Learn more about Immunization Schedules for your child.
THE IMPORTANCE OF VACCINES
Children in the United States routinely get vaccines that protect them from more than a dozen diseases such as measles, polio, tetanus, diphtheria, and pertussis (whooping cough). Most of these diseases are now at their lowest levels in history, due to years of immunization. Children are required to get certain vaccines before they may attend school.
Vaccines help make your child immune to serious diseases without getting sick first. Without a vaccine, your child must actually get a disease in order to become immune to the germ that causes it. Vaccines work best when they are given at certain ages. For example, children do not receive the MMR or measles vaccine until they are at least one year old. If it were given earlier it might not work as well. The Centers for Disease Control and Prevention (CDC) publishes a schedule for childhood vaccines.
Immunizations begin at 2 months for babies and continue throughout childhood. Immunizations help prevent serious childhood diseases such as measles, polio, hepatitis and pertussis. In accordance with the American Academy of Pediatrics (AAP) and the Center for Disease Control (CDC), we encourage parents to immunize their babies on the standard Immunization Schedule. If you have any questions or concerns about immunizations, we are happy to go over the safety and importance of vaccinations and provide you additional information on each vaccination.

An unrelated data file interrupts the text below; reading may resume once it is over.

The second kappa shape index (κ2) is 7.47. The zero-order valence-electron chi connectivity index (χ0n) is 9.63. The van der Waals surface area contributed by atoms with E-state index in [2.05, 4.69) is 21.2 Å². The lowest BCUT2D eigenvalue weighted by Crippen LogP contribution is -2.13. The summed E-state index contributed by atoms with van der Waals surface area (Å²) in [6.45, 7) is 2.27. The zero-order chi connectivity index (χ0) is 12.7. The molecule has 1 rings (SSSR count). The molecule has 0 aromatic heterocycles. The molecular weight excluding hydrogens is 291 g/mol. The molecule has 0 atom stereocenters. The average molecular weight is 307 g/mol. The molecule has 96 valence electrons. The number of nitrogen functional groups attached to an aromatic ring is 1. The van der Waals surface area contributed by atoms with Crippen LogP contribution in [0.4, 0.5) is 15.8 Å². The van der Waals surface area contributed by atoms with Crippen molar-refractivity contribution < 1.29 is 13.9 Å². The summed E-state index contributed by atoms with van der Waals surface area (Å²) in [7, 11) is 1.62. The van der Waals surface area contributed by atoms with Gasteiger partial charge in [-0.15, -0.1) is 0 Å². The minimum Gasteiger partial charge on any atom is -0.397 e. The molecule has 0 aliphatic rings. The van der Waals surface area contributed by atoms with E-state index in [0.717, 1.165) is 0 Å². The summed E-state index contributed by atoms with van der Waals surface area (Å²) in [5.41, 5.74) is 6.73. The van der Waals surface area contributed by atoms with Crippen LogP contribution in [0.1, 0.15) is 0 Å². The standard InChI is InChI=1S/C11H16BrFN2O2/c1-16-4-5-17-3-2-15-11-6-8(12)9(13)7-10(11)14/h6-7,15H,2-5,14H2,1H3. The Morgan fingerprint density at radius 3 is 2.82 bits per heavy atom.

We understand that you may have several questions regarding your baby or child receiving vaccinations. We are happy to answer any questions during an office visit. In the meantime, check out some frequently asked questions about vaccines.
Community immunity is a type of immunity that occurs when the vaccination of a significant portion of a population (also known as the herd) provides some degree of protection for individuals who have not developed immunity.
Community immunity is created when a large percentage of the population is protected by having received vaccinations against a virus or bacterium. This vaccinated community makes it difficult for a disease to spread, as there are few susceptible people left to infect.
At Beach Kids Pediatrics, we recommend staying on track with the vaccination schedule offered by the CDC. A vaccination for a disease is the only way to protect the health of your child, as vaccination offers him/her immunity to disease rather than just protection from exposure.
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